Interview with Michael Bernhart1) Tell us a little bit about yourself and how you became an author.
A familiar story: Much like the disgruntled admen of Madison Avenue who labor in the evening over their own redemptive great works of fiction, I started on a novel in the mid-80s as an antidote to a bad professional and life situation. This may work as an escape, but it isn’t a guarantor of good literature. The result – in my case – was a peevish, angry half of a book; the hero is unlikeable – as are all the other characters, come to think of it. Thirty years later I’m still trying to salvage that book.
Capitalizing on one advantage, I’ve enjoyed a singularly rich and diverse (and lucky) life. If I were to peal out the list of places I’ve lived and jobs I’ve held it would come across as boasting. It’s not; it’s gratitude, mixed with wonder. (Dumb luck is important.) The consequence is I can draw on first-hand knowledge of life on five continents and a variety of interesting occupations.
2) What would you say is the best description for your series of books based on Max Brown?
I’ve attached the label ‘philosophical thriller’ to the series. Pretentious? Of course. There is dry/wry wit, which seems to be my forte as a writer, and a travelogue-esque element as the settings are unfamiliar – and interesting – to most readers.
3) What inspired you to create this series and delve into this genre in particular?
Evil. Each book explores a different face. Jane Austen famously said it all comes down to love and money. I disagree; there’s more. As we move up the evolutionary ladder the higher-level species show an increasing propensity for dysfunctional mayhem. Animals fight and kill for survival, either as individuals or as a species. Humans often fight for the sheer hell of it, and to their disadvantage. Why? Paradoxically, the modern religions we’ve created – notably Christianity and Islam – take as their starting point that God is omnibenevolent, omniscient, omnipotent, and omnipresent. How can a caring, ever-present, and all-powerful deity be supervising a world that’s convulsing with outright wickedness? It doesn’t square.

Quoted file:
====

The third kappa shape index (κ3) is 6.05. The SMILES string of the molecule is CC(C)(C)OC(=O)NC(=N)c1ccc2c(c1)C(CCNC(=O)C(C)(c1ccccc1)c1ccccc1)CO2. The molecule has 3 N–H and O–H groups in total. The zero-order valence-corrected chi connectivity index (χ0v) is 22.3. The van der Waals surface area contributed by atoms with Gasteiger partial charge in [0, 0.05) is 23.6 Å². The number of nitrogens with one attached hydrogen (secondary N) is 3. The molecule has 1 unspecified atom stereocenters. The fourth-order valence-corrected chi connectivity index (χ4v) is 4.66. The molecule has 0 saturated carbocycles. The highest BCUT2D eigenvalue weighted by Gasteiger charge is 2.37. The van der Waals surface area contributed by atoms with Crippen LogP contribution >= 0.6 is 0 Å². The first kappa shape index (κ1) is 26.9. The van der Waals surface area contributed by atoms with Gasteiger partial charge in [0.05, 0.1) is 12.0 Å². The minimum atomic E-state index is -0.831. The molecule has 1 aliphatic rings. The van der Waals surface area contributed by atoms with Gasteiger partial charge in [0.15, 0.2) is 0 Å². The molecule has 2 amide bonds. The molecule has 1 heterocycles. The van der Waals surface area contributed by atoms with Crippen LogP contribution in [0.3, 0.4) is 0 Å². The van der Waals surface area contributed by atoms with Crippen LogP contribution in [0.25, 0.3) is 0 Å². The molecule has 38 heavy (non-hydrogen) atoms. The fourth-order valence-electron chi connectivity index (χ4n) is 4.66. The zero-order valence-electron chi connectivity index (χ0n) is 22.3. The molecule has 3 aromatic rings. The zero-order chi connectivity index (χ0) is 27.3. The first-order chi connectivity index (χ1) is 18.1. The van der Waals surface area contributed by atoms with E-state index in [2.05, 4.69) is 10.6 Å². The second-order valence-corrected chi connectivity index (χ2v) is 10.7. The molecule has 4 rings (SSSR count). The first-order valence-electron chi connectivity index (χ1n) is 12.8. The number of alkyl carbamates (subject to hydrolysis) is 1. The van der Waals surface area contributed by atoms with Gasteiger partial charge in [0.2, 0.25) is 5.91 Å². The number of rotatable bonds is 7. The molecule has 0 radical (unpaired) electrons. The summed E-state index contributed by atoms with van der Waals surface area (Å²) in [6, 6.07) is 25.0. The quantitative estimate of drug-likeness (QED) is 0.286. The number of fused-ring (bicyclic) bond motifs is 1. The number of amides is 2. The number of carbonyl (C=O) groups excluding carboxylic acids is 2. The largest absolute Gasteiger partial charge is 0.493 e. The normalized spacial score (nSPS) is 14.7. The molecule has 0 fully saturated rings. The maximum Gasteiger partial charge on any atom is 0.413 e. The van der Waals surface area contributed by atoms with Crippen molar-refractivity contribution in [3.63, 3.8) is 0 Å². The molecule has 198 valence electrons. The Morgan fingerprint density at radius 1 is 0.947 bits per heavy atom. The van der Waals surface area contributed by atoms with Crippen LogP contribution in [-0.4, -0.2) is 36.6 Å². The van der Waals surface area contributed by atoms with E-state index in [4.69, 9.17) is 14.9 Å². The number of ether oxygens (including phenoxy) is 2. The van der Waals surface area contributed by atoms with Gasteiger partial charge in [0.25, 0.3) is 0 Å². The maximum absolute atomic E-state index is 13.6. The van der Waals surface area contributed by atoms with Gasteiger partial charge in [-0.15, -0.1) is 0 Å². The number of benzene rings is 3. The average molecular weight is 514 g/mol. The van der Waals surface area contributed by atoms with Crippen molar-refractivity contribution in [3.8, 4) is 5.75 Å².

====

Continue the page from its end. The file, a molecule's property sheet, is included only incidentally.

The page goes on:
There’s no easy explanation for that inconsistency (called theodicy in religious debate) but I did feel some mileage might be gotten out of a closer look at the wellsprings of evil. Hence, greed, lust, ideology and acculturation are central fixtures in the novels. No answers, but if I got it right the questions may have been framed a little differently than in other novels.
4) If you could sit down for a drink with any character from your books, who would it be and what would you ask them?
Ronnie the Redoubtable Scot, a favorite of many readers. I didn’t treat Ronnie well at the end.
I’d ask Ronnie why he does what he does. He’s dedicated his life to the dangerous and underappreciated task of clearing landmines. One of those noble souls quietly trying to clean up humanity’s messes. And a wise-ass.
5) What would you say is the biggest challenge you face as an author when it comes to gaining a readership and marketing your book?
That is the biggest challenge. Each and every blessed day 2,700 new novels are pushed out on an indifferent reading public. Some of them must be good, but average sales are 250 copies, many to family, friends and the author him/herself. How do you break out of the pack? I have no idea. Writing is a losing proposition.
The big houses talk airily about quality control, but there’s little evidence they practice it (e.g., James Patterson continues to be published). I’d like to think the truly good and innovative literature is coming from the independents. The better reviewer/bloggers – like this one – provide a guide and filter but the number of their followers is typically small.
Are these counsels of despair? Hell yes. If it weren’t for rampant narcissism no one without a signed deal would write.
6) What advice would you give to any new or aspiring authors out there?
I’d like to tell you to scram; we don’t need more competition. More seriously? Read.
7) Any plans for more books in the Max Brown series or any other books on the horizon?
A very difficult one. One of the fascinating jobs I alluded to above was directing a women’s health program in Jordan. Under the umbrella of women’s health I took a brief run at honor crimes . . . and withdrew from the field, unsuccessful. In the current Max Brown novel his wife has liver cancer which leads them to the ‘red-trade’ of organ harvesting and illegal sales. I tie this to honor crimes where victims are plundered for saleable kidneys, livers, etc. Given these topics, it’s been difficult to keep up the dry/wry wit that has received favorable comment in the past.
This is a picture of the author. Some kind folks at a new age festival captured my aura on their aura-cam. They gushed that it was an exceedingly auspicious aura, and they looked sincere when they said it. At least they didn’t ask for money.